Tears are produced by the lacrimal and eyelid glands and are responsible for protecting and keeping the eye moist. When the ducts responsible for draining the tears become clogged or closed, excessive tearing occurs. Blockages occur in one of three areas:

Blockage of the tear drain in the nose (nasolacrimal duct obstruction)
Blockage of the tear drain in the eyelid (canalicular obstruction)
Blockage of the tear drain opening on the eyelid margin (punctal stenosis)
Tearing is common. It also can be associated with other conditions, such as allergy, inflammation or medication, that only temporally cause tear duct blockage. Therefore, allergy or inflammation should be treated first in patients who have these conditions before considering surgical interventions.

In infants, tear duct obstruction is usually caused by a thin membrane blocking the opening of the tear duct in the nose. This typically resolves itself before the child is one year old. During this time, the infant is treated conservatively with massages of the lacrimal system. If the problem persists or causes infection, it may be necessary to open the blocked tear duct surgically.

In adults, a blocked tear duct rarely resolves itself when not caused by allergy, inflammation, infection or medication. It usually necessary to have surgery to open the blocked tear duct. Tear duct surgery options include:
Tear duct intubation (stenting) – For narrowed punctum, canaliculus or tear duct (usually related to medication), tubes (or stents) can be placed in the tear ducts for a few months to prevent further or permanent scarring. This procedure is done in the operating room under either intravenous sedation or general anesthesia, depending on the patient's comfort level. Tube removal is performed in the office and is painless.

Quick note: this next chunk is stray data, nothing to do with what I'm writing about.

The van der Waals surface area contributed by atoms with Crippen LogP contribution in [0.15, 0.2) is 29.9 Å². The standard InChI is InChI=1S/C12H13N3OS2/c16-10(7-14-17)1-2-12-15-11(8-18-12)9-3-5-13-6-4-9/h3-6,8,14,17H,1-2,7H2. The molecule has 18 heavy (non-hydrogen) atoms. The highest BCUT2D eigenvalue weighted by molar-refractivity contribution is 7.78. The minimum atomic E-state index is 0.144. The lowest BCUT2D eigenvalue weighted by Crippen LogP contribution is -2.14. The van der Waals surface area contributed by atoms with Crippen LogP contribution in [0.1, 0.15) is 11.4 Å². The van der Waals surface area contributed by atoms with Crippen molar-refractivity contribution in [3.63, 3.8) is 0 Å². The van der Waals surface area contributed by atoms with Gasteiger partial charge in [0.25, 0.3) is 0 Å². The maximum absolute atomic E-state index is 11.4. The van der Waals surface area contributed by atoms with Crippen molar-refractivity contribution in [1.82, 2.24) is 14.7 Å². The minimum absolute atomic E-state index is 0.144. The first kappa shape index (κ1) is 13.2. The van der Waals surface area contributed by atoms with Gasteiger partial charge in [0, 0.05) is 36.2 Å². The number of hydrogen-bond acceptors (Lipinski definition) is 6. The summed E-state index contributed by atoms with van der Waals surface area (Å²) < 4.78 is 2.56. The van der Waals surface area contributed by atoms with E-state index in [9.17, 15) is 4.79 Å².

Dacryocystorhinostomy (DCR) – If damage to the tear duct is irreparable, an alternative communication needs to be created between the tear sac and the nose to allow tears to bypass the blockage and drain. This procedure is performed in the operating room under general anesthesia. It also involves placing tubes (or stents) in the lacrimal ducts for a few months. Tube removal is performed in the office and is painless. The success rate is 90-95%.
Jones Tube placement (cDCR) – When there are no open lacrimal canaliculi in the eyelids, a rigid plastic tube (the Jones tube) is placed in the inner corner of the eye into the nose. This Jones tube will stay in place permanently, although occasionally it needs to be replaced or adjusted. This procedure is usually the last resort, as the success rate is 50%.